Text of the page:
Fortunately, there were some white Christian leaders, including a handful of white evangelicals, who raised their voices — though not nearly enough of them. Russell Moore of the Southern Baptist Convention’s Ethics and Religious Liberty Commission, evangelist and Bible teacher Beth Moore, Nick Hall, a board member of the National Association of Evangelicals, and Christian conservative lawyer and writer David French were among those who made strong statements after the damning video became national news. Gratefully, a number of mainline denominational and multi-cultural churches, like our young millennial District Church in Washington, D.C., noted the horribly hateful act in their time of prayer. As far as I know, none of Donald Trump’s most famous evangelical supporters and advisers said a word.

Once again, it took a horrific, graphic video to bring this killing into the broader national discourse and to the attention of white America. Yet again, there is always the temptation to conclude that the destruction of black lives by white people will be chalked up to “isolated” and “tragic” “incidents” rather than a broader pattern in which black lives and bodies are treated as having low value or no value by white people and the systems we have created and maintained — including by us as white Christians.

Indeed, just three weeks later, we saw that in the case of Breonna Taylor, a young black EMT gunned down while in bed in her own home on March 13 by police who were searching for a suspect they already had in custody — a killing that was not captured on video. This time, the outcry among white Christians was far more limited and muted, especially outside of the Louisville area.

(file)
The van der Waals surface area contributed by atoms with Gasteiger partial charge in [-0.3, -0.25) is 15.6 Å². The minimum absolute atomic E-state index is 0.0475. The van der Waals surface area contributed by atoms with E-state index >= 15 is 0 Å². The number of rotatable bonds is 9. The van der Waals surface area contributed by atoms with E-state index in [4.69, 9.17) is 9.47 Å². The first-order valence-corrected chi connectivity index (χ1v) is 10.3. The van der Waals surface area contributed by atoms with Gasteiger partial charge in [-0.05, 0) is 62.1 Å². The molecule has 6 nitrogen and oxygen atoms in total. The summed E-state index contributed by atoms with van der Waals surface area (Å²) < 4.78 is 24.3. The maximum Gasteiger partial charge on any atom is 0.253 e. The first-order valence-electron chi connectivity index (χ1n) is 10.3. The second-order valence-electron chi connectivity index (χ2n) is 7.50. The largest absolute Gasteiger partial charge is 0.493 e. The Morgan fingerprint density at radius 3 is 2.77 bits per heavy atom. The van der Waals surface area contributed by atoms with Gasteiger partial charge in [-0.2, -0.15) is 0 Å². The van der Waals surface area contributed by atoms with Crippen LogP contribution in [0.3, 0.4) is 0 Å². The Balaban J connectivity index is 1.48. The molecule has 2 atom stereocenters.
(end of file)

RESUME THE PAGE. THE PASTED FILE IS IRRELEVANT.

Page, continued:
Unfortunately, these killings aren’t the only ways we see the devaluing of black bodies in the U.S. today.

The COVID-19 pandemic has now laid bare what is still “acceptable” to white America, including many white churches. The unequal suffering of this plague has been verified by the statistics. We’ve seen the tragic, ghastly evidence mount day by day and week by week that COVID-19 is infecting and killing people of color at vastly disproportionate rates. We’ve talked about the clear relationship between the racist structures of U.S. society, the economic and health disparities they create, and the subsequent increased vulnerability of communities of color to the virus. And now we need to talk about how many white people, including many who would call themselves followers of Jesus, are treating black and brown lives in the debate over “reopening.”

Many of the dynamics of the current debate over reopening, though rarely stated this way, ultimately boil down to a simple question: Whose lives are many white people, including white Christians, willing to risk in order to get their lives and the economy back to some hopefully imagined “normal”?

Sadly, far too many of our country’s leaders are presenting the country and our states with a false binary choice between protecting public health and restarting the economy. The reality is that there will be no real and long-lasting recovery without mitigating and ultimately containing this pandemic. In the midst of the necessary efforts to protect lives, we must also do much more to help those who have been worst hit economically.

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Source: Religion News Service